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Weight Problems

Bite-sized ways to make a di-fur-ence

Is your dog overweight? Being desensitised to obesity is a common issue for pet parents.

80% of vets are reporting an increase in overweight pets in the last three years (PDSA Animal Wellbeing Report 2018)


Many owners nowadays would be unaware that their furry friend is overweight or how harmful this could be for the pet.  Far from being normal (as it often seems), excess weight can lead to a series of health issues including reduced lifespan, rheumatism, arthritis and diabetes.

How to tell if your pooch is overweight:

  1. If the ribs, spine and hips of your dog are protruding, they’re underweight.
  2. Dogs who are an ideal weight have a visible waist and you can easily feel their ribs.
  3. If you have to press to feel the ribs, this means that there is a layer of fat covering them and your dog may be overweight.
  4. Obese dog tend to have no waistline, but instead may have fat rolls around the neck and a drooping belly.

Bite-sized ways to make a di-fur-ence:

  • Feed them well – Gradually  cut your dog’s food back by a little bit every day so they get used to having less food, feeding a weight control food that is high in fibre can help them to feel fuller for longer.  Look for low fat, low protein feeds containing complex carbohydrates of wholegrains.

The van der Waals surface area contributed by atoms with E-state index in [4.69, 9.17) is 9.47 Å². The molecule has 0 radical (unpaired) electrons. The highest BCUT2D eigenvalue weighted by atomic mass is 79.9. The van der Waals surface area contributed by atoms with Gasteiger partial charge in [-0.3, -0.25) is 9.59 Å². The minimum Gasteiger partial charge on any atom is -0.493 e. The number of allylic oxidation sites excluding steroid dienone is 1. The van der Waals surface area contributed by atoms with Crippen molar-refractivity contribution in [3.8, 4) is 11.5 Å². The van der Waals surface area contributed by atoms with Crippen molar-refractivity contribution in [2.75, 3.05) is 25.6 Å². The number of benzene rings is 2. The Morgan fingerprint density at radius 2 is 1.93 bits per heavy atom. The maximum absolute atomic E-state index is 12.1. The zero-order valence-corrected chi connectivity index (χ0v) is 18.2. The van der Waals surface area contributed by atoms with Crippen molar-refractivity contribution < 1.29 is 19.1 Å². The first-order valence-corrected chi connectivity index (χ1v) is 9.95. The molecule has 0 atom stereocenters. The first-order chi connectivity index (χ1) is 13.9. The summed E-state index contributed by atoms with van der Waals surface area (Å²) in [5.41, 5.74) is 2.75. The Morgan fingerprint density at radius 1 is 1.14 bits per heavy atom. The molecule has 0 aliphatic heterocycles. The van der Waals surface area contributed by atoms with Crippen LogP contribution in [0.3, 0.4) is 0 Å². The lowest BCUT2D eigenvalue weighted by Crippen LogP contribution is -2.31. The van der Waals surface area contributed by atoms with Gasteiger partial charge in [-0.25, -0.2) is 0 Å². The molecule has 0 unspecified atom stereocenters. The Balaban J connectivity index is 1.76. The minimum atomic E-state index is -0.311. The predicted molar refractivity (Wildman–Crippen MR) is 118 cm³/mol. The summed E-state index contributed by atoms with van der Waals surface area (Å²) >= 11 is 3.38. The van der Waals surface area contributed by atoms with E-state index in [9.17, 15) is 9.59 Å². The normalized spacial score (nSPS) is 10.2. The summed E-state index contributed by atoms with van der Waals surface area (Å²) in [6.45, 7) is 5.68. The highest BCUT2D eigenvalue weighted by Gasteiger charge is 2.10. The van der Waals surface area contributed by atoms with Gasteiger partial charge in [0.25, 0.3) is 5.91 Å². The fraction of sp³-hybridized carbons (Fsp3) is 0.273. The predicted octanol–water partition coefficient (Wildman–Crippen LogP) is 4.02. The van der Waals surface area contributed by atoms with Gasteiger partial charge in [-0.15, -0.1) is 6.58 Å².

• Serve them enough – Weigh the dog food for your dog, this should be based on their target weight and not their current weight.  Cut it back in stages if it is a lot less to what they’re currently eating.
  • Treat them right – Don’t be fooled by the hungry look – only give your canine treats occasionally.  Any treats given need to be accounted for within their daily amount of food.
  • Work them out – Make exercise a routine.  Regular workouts and running off the lead will help your dog burn off excess calories.
  • Get advanced advice – Our team of nutritionists can provide professional support with pet weight control and diet related health issues.

Read John Burns’ Blog – Caring For Your Overweight Dog for further advice and information.

What would John Burns say?

  • more than 50% of pets are overweight
  • pet owners often do not realise their pet is overweight
  • excess weight is now seen as normal.

‘If you have an overweight pet, by opening this page you are in the small minority of pet owners who recognise that their pet is overweight.’


Read John’s blog Caring For Your Overweight Dog

Making a paws-itive change

Get in touch with the Burns Health and Nutrition Team for individually tailored advice on the right food type and amounts for your dog. At Burns we work to address pet health conditions brought about by unhealthy lifestyle and especially diet. Drawing on the link between health and nutrition, we developed dry pet food that offers the same benefits for your favourite furry friend as simple homecooked food.

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